92d Birthday of the army warrant officer.
Also in 1918, the Army opened a school, commanded by an officer who had graduated from the United States Naval Academy, to train its mariners at Fort Monroe, Virginia. In World War I, the Coast Artillery Corps was responsible for mine defenses in major ports. Vessels ranging in size from small motor boats to 1,000-ton oceangoing ships were used to lay and maintain minefields. Conflicts between Soldiers and civilian employees who manned these vessels revealed the need to ensure that the vessels were manned by military personnel.
The following selected highlights portray the rich history of the Army Warrant Officer Corps:
* The National Defense Act of 1920 provided for warrant officers to serve in clerical, administrative, and bandleader positions. This act also authorized 1,120 warrant officers to be on active duty. During this time, warrant officers were excluded from performing duties from which enlisted personnel were also excluded.
* On 12 May 1921, a distinctive insignia was approved for warrant officers. It consisted of an eagle rising with wings displayed, adapted from the Great Seal of the United States. The eagle is standing on two arrows, which symbolize the military arts and sciences. The eagle rising is enclosed within a wreath. Warrant officers of the United States Tank Corps were the first to wear this new insignia.
* In 1936, the Army was uncertain about what an Army warrant officer was and whether there was a place for warrant officers in the Army's personnel structure. Although it had given the rank to such specialties as band leaders, marine engineers, field clerks, and pay clerks, it had also used the rank as a reward for former commissioned officers who no longer met the officer educational requirements and for outstanding enlisted personnel who were too old to be commissioned and could look to no further advancement.
* In 1940, warrant officers began serving as disbursing agents. Warrant officer appointments began to occur in larger numbers for the first time since 1922. However, overall strength declined due to the significant number transferred to active duty as regular commissioned officers.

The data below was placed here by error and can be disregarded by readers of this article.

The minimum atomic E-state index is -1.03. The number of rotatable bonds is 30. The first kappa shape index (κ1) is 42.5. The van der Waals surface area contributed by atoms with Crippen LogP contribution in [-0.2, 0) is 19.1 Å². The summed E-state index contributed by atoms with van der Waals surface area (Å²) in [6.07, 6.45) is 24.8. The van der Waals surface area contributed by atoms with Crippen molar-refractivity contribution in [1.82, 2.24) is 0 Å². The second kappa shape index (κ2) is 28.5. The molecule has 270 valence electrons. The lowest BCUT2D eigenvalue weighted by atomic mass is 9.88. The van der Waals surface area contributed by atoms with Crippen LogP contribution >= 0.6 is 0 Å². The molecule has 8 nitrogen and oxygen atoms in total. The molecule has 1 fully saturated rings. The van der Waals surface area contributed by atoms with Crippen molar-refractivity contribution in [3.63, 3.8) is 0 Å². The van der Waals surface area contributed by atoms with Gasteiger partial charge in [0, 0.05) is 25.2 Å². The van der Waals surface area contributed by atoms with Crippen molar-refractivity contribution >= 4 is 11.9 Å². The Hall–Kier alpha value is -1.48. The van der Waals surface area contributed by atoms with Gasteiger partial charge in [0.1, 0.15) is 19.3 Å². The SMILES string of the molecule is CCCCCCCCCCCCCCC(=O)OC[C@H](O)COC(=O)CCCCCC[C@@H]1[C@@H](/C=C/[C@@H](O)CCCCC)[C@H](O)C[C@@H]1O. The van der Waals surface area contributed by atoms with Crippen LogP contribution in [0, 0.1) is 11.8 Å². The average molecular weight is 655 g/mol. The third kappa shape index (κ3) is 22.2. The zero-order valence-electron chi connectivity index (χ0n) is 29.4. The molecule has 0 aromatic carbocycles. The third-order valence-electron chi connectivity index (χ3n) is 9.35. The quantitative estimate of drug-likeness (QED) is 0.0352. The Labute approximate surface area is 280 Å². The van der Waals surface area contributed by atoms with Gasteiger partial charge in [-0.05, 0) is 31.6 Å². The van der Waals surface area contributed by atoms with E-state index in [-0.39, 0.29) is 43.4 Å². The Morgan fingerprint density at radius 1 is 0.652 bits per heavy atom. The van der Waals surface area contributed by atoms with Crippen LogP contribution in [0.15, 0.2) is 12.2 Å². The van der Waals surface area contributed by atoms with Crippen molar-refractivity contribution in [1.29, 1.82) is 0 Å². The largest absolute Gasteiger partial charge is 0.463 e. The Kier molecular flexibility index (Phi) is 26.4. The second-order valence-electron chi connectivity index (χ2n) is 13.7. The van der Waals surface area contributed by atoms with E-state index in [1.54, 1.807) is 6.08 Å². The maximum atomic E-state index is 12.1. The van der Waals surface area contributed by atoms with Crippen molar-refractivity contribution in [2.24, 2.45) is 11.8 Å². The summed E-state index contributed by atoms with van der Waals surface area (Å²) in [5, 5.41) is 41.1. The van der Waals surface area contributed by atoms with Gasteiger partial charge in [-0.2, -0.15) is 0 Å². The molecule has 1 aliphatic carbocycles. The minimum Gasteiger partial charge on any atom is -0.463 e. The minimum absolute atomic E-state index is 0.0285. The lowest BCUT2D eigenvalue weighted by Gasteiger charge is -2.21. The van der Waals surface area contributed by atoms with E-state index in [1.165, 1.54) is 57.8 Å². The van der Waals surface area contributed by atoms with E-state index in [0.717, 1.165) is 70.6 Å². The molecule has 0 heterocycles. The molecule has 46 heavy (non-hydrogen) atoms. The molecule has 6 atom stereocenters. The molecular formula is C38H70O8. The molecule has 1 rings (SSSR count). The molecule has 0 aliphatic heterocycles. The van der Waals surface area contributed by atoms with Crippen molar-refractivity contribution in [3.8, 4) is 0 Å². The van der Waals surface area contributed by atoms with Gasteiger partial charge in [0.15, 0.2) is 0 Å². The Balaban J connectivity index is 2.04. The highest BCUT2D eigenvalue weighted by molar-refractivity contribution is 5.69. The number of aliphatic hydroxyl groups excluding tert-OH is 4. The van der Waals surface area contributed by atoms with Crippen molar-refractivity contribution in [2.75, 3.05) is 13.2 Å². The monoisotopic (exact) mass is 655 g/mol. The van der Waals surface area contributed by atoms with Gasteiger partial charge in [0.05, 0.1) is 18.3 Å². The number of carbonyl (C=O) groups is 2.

* In 1941, Public Law 230 authorized appointments of up to one percent of the total Regular Army enlisted strength. This law also established two pay grades for warrant officers--W1 for warrant officers junior grade and W2 for chief warrant officers. One other benefit of Public Law 230 was the authorization of flight pay for those involved in aerial duties.
* In November 1942, the position of warrant officer was defined by the United States War Department in the rank order as being above all enlisted personnel and immediately below all commissioned officers. January 1944 saw the authorization of the appointment of women as warrant officers, and by the end of World War II, 42 female warrant officers were serving on active duty. Warrant officers were filling 40 different occupational specialties by early 1946 and approximately 60 specialties by 1951.
* The 1949 Career Compensation Act brought two new pay rates for warrant officers. The designations of warrant officer junior grade and chief warrant officer were retained, and the grade of chief warrant officer was expanded with the addition of pay grades of W3 and W4.
* In 1953, the Warrant Officer Flight Program led to the training of thousands who later became helicopter pilots during the Vietnam War.
* The 1954 Warrant Officer Personnel Act established warrant officer pay grades W1 through W4 and officially eliminated the Mine Planter Service.